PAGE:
SU and Boys and Girls club build Prosthetic Hands

SU students make prosthetic hands with kids at Central Village Boys & Girls Club

Sophomore Justin Bachman led a group of SU students and local children to construct 3-D printed prosthetic hands to donate to kids in other countries.

Dressed in a black t-shirt with “Live Loudly” written on it, Justin Bachman asked a table of children at the Central Village Boys & Girls Club Of Syracuse New York, “When you woke up this morning, did you think you were going to make a hand for a kid in another country?”

Photo: Aubrey Moore
Makhatub Hassan holds up fingers he has put together at the Boys & Girls Club. Syracuse University students worked with the kids to create prosthetic hands for children in developing nations.

This past Saturday, Bachman, a broadcast and digital journalism sophomore, led Syracuse University students and children from local Syracuse neighborhoods in assembling 3-D printed prosthetic hands. Bachman received kits with the parts from Hands of Gratitude, a teambuilding program designed to donate prosthetic hands to children in other countries.

During the four-hour event, SU students paired with small groups of children. They followed a guide, conjoining the small pieces of each finger together. Using string and elastics, the fingers of the hand moved like a regular hand. The hands were also padded for comfort.

Previous to his involvement with Hands of Gratitude, Bachman ran a non-profit for six years named Different Like You. He said he has been different for his entire life because of his Tourette’s syndrome. He educated people about disabilities and how being different is OK through public speaking.

“Often times, we see these things that make us who we are and that make us different than other people as things that make us worse. I think that’s wrong,” Bachman said. “The things that make us unique are the things that make us amazing, and I wanted to embrace that.”

Bachman wanted to help children born with birth defects or people whose hands were amputated as a result of a landmine. So, he began assembling the kits of prosthetic hands.

In high school, Bachman teamed up with a local Boys & Girls Club, a business and the board members of Different Like You to build hands that were were sent to Haiti.  He figured he had an audience at the Boys & Girls Club so he brought it to the Syracuse Central Village branch. Because he is the resident assistant for SU's Leaders Emerging And Developing Learning Community, he had access to students who are “hungry” to make a difference, he said.

“I thought what a great pairing to get kids from the neighborhoods around here together who we live walking distance a way from, but we never see each other. This is a way to bridge that gap,” Bachman said.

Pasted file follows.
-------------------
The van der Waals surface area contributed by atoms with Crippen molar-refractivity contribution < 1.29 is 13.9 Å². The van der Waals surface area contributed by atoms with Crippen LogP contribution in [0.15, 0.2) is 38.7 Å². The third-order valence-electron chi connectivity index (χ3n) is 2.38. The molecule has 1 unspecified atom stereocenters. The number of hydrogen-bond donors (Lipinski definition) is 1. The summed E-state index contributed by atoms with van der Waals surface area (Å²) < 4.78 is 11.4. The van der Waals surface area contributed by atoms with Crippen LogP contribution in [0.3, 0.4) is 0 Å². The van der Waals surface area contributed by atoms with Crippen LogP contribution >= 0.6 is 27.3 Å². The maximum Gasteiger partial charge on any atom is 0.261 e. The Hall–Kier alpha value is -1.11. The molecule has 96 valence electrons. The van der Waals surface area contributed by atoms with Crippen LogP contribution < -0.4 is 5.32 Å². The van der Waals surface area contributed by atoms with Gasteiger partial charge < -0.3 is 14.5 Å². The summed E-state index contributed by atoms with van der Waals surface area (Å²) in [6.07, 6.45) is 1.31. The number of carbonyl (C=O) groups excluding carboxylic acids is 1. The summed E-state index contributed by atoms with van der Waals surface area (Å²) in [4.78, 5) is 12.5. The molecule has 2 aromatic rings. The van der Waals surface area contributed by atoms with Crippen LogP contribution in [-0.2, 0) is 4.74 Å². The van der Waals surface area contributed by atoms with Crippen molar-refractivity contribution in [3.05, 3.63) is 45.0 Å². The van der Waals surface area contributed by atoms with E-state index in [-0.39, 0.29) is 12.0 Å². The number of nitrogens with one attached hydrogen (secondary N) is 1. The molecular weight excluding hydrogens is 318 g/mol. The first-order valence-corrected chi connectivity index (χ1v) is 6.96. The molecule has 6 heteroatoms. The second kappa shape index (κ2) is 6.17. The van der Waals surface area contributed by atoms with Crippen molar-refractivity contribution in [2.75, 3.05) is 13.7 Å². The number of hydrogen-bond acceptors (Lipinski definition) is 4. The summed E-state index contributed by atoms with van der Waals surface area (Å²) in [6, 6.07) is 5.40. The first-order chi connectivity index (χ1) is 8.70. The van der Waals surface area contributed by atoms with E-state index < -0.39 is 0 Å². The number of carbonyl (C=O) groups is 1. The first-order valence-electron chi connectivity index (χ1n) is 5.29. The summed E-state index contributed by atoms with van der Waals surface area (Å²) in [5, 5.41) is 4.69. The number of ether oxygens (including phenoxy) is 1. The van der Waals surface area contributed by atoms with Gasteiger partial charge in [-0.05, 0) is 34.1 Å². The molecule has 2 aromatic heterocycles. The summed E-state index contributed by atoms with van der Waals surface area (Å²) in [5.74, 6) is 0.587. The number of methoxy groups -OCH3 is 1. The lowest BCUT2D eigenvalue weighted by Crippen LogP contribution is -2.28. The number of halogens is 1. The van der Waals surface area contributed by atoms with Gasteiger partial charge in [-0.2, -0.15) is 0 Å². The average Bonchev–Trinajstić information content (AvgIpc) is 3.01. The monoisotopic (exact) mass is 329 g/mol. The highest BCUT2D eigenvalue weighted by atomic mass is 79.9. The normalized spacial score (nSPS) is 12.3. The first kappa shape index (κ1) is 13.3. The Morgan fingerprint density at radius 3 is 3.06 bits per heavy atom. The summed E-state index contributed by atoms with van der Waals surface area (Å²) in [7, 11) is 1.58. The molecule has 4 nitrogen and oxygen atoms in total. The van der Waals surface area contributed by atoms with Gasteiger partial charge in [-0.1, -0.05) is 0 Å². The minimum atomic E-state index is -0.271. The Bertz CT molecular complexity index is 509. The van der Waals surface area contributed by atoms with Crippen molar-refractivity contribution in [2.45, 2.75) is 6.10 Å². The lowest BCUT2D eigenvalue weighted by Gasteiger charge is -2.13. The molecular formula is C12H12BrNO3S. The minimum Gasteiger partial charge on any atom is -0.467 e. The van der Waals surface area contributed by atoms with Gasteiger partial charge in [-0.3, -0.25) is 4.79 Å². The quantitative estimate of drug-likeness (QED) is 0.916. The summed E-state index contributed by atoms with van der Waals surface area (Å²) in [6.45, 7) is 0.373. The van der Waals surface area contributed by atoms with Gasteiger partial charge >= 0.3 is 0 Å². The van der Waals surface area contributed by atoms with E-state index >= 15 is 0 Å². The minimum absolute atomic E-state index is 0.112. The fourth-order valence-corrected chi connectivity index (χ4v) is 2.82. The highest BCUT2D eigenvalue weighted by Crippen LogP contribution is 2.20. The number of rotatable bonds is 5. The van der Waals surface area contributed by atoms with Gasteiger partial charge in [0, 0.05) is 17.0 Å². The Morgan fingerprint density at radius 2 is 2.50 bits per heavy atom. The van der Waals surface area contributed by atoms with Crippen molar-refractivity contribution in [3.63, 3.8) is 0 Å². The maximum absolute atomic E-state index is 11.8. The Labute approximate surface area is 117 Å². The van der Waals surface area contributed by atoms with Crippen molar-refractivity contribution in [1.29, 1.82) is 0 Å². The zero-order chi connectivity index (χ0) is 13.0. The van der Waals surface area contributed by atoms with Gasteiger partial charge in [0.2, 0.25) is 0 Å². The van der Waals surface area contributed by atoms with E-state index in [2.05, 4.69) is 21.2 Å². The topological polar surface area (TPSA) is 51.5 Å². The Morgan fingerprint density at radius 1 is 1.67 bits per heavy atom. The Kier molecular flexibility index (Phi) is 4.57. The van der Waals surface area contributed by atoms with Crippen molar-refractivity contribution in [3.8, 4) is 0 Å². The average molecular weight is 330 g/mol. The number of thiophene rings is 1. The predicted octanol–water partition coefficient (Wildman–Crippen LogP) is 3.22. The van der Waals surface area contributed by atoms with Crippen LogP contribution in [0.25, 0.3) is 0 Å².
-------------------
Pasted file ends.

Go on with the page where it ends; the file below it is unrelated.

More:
Aside from bridging this gap, the event gave the children a reason to leave the house. According to Dhawaf Ahmed, a 14-year-old volunteer, some of the kids don’t have much at home, but the Boys & Girls Club provides them with a safe place to play video games, get help with homework and, in this case, do something to help people. The kids continuously asked if they were going to be building prosthetic hands with Bachman every Saturday.

The project taught the kids about disabilities and about how being different is OK, Bachman’s premise for his non-profit.

“Making the hands for the kids, I like that because you shouldn’t make fun of handicap people or people that are hurt, and we are trying to help them,” Said Said, an 11-year-old Boys & Girls Club member, said.

The kids also learned about the advantages of prosthetics. When they completed the hands, the kids strapped the 3-D printed hand onto their own and tried scratching their faces with it and grabbing objects.

“They can’t catch the ball, and they can’t dribble. Imagine what they will be able to do with it,” Ahmed said. “They can play basketball with it, the can play football with it, they can pick up something with two hands now.”

While Bachman has more kits to assemble, he is unsure of what the future holds. For right now, he is happy just making a difference, one hand at a time.

“Having done this for so long, I know how hard it is to make a tangible difference," he said. "Something like this, where you can take four hours out of your day where you can make a difference for someone in a country that a lot of people may not be able to identify on a map, makes you feel like you really have the power to change.”

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